Is Going to the Hospital Riskier Than Flying?

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More food for thought on the health news front courtesy of the World Health Organization (WHO): millions of people die each year from medical errors and infections linked to health care and this makes going into hospital far riskier than flying.

According to the WHO, if you were admitted to hospital tomorrow in any country, your chances of being subjected to an error in your care would be something like one in 10.
Your chances of dying due to an error in health care would be 1 in 300. Compare this with your risk of dying in an air crash, which is about one in 10 million passengers.

What do these alarming statistics mean? Well, for starters, it shows that health care still has a long way to go. Medical errors, infections and prescription drug side effects are still a big problem when it comes to hospital stays.

For example, the WHO estimates that hundreds of millions of people suffer infections linked to health care each year. Of every 100 hospitalized patients at any given time, seven in developed and 10 in developing countries will acquire at least one health-care-associated infection, according to the United Nations agency. The longer you stay in an intensive care unit (ICU), the more at risk you become for acquiring an infection. Medical devices such as urinary catheters and ventilators are associated with high infection rates.

Each year in the United States alone, 1.7 million infections are acquired in hospital, leading to 100,000 deaths. This is a far higher rate than in Europe, where 4.5 million infections cause 37,000 deaths, according to WHO.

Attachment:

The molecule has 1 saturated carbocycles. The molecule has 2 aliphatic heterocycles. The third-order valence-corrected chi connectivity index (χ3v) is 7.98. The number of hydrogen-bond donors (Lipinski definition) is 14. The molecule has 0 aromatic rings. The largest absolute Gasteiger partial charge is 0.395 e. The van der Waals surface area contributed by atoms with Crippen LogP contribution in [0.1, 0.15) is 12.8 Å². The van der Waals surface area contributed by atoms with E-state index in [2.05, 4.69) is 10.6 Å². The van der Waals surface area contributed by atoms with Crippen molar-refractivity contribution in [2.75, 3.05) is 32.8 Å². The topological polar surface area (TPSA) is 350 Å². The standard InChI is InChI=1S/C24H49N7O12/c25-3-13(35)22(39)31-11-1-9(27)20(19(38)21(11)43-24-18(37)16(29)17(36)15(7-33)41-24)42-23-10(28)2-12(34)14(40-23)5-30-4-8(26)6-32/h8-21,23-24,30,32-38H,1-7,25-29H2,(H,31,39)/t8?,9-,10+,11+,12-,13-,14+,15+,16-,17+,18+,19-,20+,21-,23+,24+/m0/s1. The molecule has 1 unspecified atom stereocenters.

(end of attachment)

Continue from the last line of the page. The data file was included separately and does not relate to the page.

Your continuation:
Why the high risk? The WHO says that health care is a high-risk business because people are sick and modern health care is delivered in a fast-moving, high-pressured environment involving a lot of complex technology and a lot of people.

They cite a heart operation as an example. Heart surgery involves a team of up to 60 people, about the same number needed to run a jumbo jet.

This doesn’t mean you should avoid hospitals — they’re a necessary part of the health-care system and could save your life at some point. But you need to be aware.

The WHO has these suggestions to minimize your risks during a hospital stay. Ask questions and be part of decision-making in hospitals. Help to make sure your hospital uses basic hygiene standards and the WHO checklist to ensure safe surgical procedures are followed.

The WHO says about 100,000 hospitals worldwide now use its surgical safety checklist, which has resulted in a reduction in surgery complications by 33% and deaths by 50%.

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